• Online – Storing recipes online is by far the most popular way nowadays. Not everybody wants to handwrite on paper or cards. They enjoy the convenience of having access to their recipes from any device at any time. Besides Paprika mentioned above and Evernote, Plantoeat.com, Pinterest and Allrecipes.com are good sources as well. You can also just save them in word documents in your own folder on your desktop. If you don’t have a well-honed system that you have decided on intentionally, be prepared to constantly lose recipes because you cannot remember where in cyberspace they are.
  • Filing cabinet- Now here’s a really archaic one, but I have seen this one too. A small filing cabinet with folders per category, with either printed recipes or torn magazine pages. Mostly people started this method pre-internet years and have decided not to fix what isn’t broken. I would probably use an organizer box like this one:
Collapsible filing box

For those who prefer using a digital method, there is an app called Paprika that I hear is fantastic and has a bunch of features like creating shopping lists from your recipes, double, half or combine ingredients and sync across devices. There is a cost to it, nevertheless people say it’s worth it.  I might give it a shot someday to replace my current digital methods. The important thing is once you decide on a method, try to stick to it in order to avoid being all over the place again. Here are some methods used to organize recipes:

Basic Categories

Once you have settled on a method, the next thing is to decide the categories that make sense to you. Everybody thinks differently, so what makes sense to me might seem too broad to you, for example. Part of the reason why I keep my categories broad is because I use a manual, handwritten method that I started years ago, when my grandmother passed her recipes down to me and I bought myself a wooden recipe box to start a collection. I personally do not like breaking down categories into too many subcategories, I prefer to keep it broad and simple. For example:

  • Appetizers
  • Breakfast
  • Entrees
  • Beverages
  • Soups & Salads
  • Desserts
  • Vegetables
  • Breads
  • Kid’s Lunch Box

Expanded Categories

There are literally hundreds of ways to categorize recipes, it really depends on how you think and your level of organization. Here are some ideas:

  • By type of meal: breakfast, lunch, brunch, dinner or snacks, etc.
  • By type of meal course or type of dish: appetizer, main course, soup, salad, dessert, etc.
  • By primary ingredient: chicken, fish, eggs, beef, shrimp, quinoa, etc.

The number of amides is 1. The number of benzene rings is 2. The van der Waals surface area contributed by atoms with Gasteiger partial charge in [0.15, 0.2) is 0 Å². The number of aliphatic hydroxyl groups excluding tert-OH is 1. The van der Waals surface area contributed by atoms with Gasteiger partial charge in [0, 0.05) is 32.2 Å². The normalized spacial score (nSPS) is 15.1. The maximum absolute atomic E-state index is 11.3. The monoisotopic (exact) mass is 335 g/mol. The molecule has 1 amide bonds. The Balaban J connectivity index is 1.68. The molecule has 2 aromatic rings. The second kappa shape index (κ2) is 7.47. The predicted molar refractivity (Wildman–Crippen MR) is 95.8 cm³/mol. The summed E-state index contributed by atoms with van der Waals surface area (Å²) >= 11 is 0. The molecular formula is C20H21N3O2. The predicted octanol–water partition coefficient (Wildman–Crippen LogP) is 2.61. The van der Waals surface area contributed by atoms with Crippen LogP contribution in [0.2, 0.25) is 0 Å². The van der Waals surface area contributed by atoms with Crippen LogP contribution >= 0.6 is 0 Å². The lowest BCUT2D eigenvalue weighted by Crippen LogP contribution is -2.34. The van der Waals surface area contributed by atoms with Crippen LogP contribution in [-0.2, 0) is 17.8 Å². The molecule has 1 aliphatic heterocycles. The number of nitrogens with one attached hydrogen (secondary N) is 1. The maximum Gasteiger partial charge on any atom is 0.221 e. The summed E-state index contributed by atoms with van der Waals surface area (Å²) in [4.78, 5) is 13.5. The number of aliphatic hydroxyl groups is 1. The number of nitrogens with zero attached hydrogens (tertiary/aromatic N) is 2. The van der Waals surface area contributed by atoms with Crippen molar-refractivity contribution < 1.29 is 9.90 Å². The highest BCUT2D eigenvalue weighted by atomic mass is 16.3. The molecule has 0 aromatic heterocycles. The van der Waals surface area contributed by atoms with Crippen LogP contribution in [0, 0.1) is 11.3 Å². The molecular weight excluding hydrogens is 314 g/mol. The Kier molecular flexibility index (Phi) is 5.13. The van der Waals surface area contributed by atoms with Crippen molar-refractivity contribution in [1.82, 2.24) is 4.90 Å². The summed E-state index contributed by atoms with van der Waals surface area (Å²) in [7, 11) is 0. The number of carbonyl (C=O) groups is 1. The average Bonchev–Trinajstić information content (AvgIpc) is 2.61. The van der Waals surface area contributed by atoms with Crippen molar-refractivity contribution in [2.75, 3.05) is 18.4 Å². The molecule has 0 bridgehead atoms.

• By dietary restrictions: gluten-free, vegetarian, vegan, paleo, vegan, keto, etc.
  • By Holiday: Christmas, Thanksgiving, Halloween, Chinese New Year, Passover, etc.
  • By total time to prepare: 15 min, 30 min, 45 min, 1 hour, etc.
  • By Status: untested, testing, favorites.
  • By method of cooking:  grill, stove, oven, slow cooker, Instant Pot, Air Fryer, etc.
  • By Source: grandmother, friends, Rachel Ray, Julia Childs or Epicurious.
  • By Country: Mexican, Italian, Chinese, Korean, Thai, Puerto Rican, etc.
  • By Preparation method: grilled, fried, baked, sautéed, rotisserie, etc.
  • By family member: dad’s favorite, mom’s favorite, picky eaters, etc.
  • By day of the week: Meatless Monday’s, easy weekdays, Friday nights, etc.
  • By seasons: Summer, Fall, Winter, Spring.

Create a Narrative Through Recipes

The recipes that you and your family hold dear, aren’t simply lists and instructions, they also happen to be memories. Organize them in a way that tells a story about you and your family.

  • By range of years: 70’s, 80’s, 90’s
  • By generation: great-grandma, grandma, mom.
  • By theme: sick day favorites, potluck favorites, entertaining recipes, 3-ingredient recipes, etc.

The whole point of saving and categorizing recipes is to have them at our fingertips whenever you need them. Some upfront effort is required in for your system to work, but it is well worth the time and energy. There is a very important additional benefit to saving and categorizing recipes and it’s to preserve culinary knowledge that has been handed down through generations, in other words, recording your family food history will bring back beautiful memories for some, and for others it can be a glimpse of who their family was before they were born. Through recipes, and the notes you write on them, you can build a bond through which your family can learn who you are even after you are gone, keep ancestry alive and evoke vivid childhood memories.

DISCLOSURE: Some of the links above are affiliate links, which means, that at no cost to you, I will earn a commission if you click through and make a purchase.